The present disclosure is based, in part, on the insight that prior art motorcycle stabilizing devices were often poorly suited for the purpose of providing stabilizing assistance during times that a motorcycle might be temporarily stopped at a traffic signal, or other temporary halt during use. This is because prior art devices were generally bulky and conspicuous, and often include extraneous components (oversize stabilizer wheels, shock absorbers, etc.). This was due, in part, to the fact that prior art devices were primarily focused on the problem of stabilizing motorcycles traveling at higher speeds (e.g. greater than 25 miles per hour). Another problem with prior art stabilizing devices is that they tended to be highly customized for each individual motorcycle design.

Another problem with prior art stabilizing devices is that they were generally not designed to be after-market installed (that is installed after sale of the factory assembled motorcycle). As a result, the prior art stabilizing devices often required substantial structural modifications to the factory assembled motorcycle. Motorcycles can be quite expensive, and are often prized for their appearance. Thus any requirement for major structural modifications will be a strong negative in this type of situation.

The present disclosure, is also based, in part, on the insight that there is an unmet need for an improved small, lightweight, and inconspicuous motorcycle stabilizer wheel that could ideally be extended by the user (ideally using an electric motor) during the brief periods of time when a motorcycle might be temporarily stopped (such as at a traffic light or stop signal), and then easily retracted by the user when normal speed motorcycle operations is desired. Put alternatively, the present disclosure is based in part on the insight that there was an unmet need for motorcycle stabilizers for motorcycles operating in the 0-5 mile per hour speed range.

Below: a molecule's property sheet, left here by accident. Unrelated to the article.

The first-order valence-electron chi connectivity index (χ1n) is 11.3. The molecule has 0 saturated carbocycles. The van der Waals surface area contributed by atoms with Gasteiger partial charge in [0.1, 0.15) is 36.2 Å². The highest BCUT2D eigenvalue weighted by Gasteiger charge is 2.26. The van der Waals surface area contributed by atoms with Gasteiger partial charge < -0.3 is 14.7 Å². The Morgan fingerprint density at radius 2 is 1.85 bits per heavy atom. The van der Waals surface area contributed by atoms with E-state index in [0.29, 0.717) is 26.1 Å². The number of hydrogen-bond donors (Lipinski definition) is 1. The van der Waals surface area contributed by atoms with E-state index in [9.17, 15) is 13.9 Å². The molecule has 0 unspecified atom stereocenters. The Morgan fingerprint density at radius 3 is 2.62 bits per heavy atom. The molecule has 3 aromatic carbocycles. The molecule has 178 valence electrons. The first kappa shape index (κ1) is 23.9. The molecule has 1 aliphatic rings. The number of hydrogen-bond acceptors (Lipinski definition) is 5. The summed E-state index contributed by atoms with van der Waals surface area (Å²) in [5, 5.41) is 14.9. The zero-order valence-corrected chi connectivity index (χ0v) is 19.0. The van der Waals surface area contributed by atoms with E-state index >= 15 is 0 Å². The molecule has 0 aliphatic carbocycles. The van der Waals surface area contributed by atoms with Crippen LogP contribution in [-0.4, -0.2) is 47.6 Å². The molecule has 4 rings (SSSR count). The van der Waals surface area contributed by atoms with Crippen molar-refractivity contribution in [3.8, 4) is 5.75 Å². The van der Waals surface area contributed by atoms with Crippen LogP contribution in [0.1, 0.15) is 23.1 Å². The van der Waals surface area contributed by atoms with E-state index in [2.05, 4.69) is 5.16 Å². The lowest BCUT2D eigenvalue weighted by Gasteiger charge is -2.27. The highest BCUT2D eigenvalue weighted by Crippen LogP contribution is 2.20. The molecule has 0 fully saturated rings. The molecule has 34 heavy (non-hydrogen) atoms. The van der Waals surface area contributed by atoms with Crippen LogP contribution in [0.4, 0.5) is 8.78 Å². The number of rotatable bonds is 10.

The present disclosure is also based, in part, on the insight that ideally such a lightweight and inconspicuous motorcycle stabilizer wheel design should be highly flexible—that is able to accommodate a variety of different motorcycle designs, preferably even from different manufacturers.

Modern motorcycles (e.g. standard two-wheel motorcycles equipped with two main motorcycle wheels, an engine, battery, and the like) are often factory equipped (e.g. Original Equipment Manufacturer (OEM) equipped) with one or more protruding side mounted crash bars. These protruding crash bars are intended to protect the motorcycle and the rider in the event that the motorcycle falls over or crashes. As might be imagined, this can be particularly devastating at high speeds, and crash bars can help mitigate damage in these situations.